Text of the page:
I'd be fine using an AHK script for this, as long as I can use it for at least three custom keys, or just a plain old simple program with a functional GUI. Either way, my wrist, shoulder, and fingers all thank you!

I haven't been back here in some time, and it's good to see that my Donation Credits are still active. This has always been a great community for software chat, maybe I'll hang out a little while again.

Coding Snacks / PortaTorch - A Torchlight 1 Portablizer
« on: October 05, 2012, 04:44 PM »
The short: AHK neophyte/non-programmers wonders if this project is doable in AutoHotKey without too much trouble.

Like many, I jump on any remotely interesting Humble Bundle and ended up with a copy of Torchlight for next to nothing. It's a decent game and I might play around with it a bit, but I'd like it even better if I could take it on a flash drive everywhere.

Torchlight doesn't run portably, and there is no option to do so. Instead, it uses the registry and profile folders. There are two approaches for me, as someone with no programming experience:

Approach 1: use and learn the launcher to redirect the registry entries and profile folders to the portable drive. Technically cleaner, because it should only write to the portable drive, but a lot of work to learn a wonky format that may not result in a transferrable skill.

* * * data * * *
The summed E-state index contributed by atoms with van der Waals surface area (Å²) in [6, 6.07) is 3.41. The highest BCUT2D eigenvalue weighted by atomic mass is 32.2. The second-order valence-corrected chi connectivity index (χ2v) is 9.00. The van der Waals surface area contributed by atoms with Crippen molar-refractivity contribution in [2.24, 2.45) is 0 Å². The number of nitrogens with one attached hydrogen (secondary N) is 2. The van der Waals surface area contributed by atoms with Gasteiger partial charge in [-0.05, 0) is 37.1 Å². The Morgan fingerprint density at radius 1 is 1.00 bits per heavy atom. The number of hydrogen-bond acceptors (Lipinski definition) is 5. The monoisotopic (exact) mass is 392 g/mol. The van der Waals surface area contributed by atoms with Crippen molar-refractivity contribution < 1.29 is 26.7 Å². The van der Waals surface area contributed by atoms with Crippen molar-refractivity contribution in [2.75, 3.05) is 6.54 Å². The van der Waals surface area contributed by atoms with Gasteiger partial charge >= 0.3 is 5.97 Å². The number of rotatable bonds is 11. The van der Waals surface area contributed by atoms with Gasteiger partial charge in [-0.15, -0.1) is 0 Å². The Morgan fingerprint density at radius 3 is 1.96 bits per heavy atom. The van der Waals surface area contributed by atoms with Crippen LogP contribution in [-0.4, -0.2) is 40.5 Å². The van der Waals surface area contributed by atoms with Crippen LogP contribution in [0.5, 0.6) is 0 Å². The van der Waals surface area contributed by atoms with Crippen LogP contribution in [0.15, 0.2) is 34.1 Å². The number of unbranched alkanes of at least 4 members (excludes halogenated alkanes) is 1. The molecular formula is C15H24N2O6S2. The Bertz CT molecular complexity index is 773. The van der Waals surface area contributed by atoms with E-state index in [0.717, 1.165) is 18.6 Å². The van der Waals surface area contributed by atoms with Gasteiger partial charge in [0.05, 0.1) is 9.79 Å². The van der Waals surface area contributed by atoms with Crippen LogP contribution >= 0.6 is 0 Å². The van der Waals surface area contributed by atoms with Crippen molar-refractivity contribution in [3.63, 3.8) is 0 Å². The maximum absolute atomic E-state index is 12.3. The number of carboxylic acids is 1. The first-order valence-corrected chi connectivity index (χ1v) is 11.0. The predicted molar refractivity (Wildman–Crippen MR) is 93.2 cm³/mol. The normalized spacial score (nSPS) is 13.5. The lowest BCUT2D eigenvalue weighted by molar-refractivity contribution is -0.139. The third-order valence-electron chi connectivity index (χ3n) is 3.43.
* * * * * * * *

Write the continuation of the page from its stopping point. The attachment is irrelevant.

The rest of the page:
Approach 2: Approach 2: use and learn AHK methods to copy registry entries and profile folders between the PC and the portable drive. Not as clean, but perhaps a bit easier to do and with more community support. Also transferrable knowledge, as AHK is a more versatile tool.

My skill level: I can do hotkeys in AHK. I have no programming experience.

Approach 2 may proceed like this:
   - One script to unpack the stored profile to the current profile folder (incl. mods)
   - Same script unpacks the registry entries to the reg
   - Both of above overwrite anything that's already there
   - Run the game
   - Exit the game
   - Optional: Detect game exit
   - Repack the stored profile folder in portable drive
   - Delete stored profile folder
   - Repack registry entries
   - Delete registry entries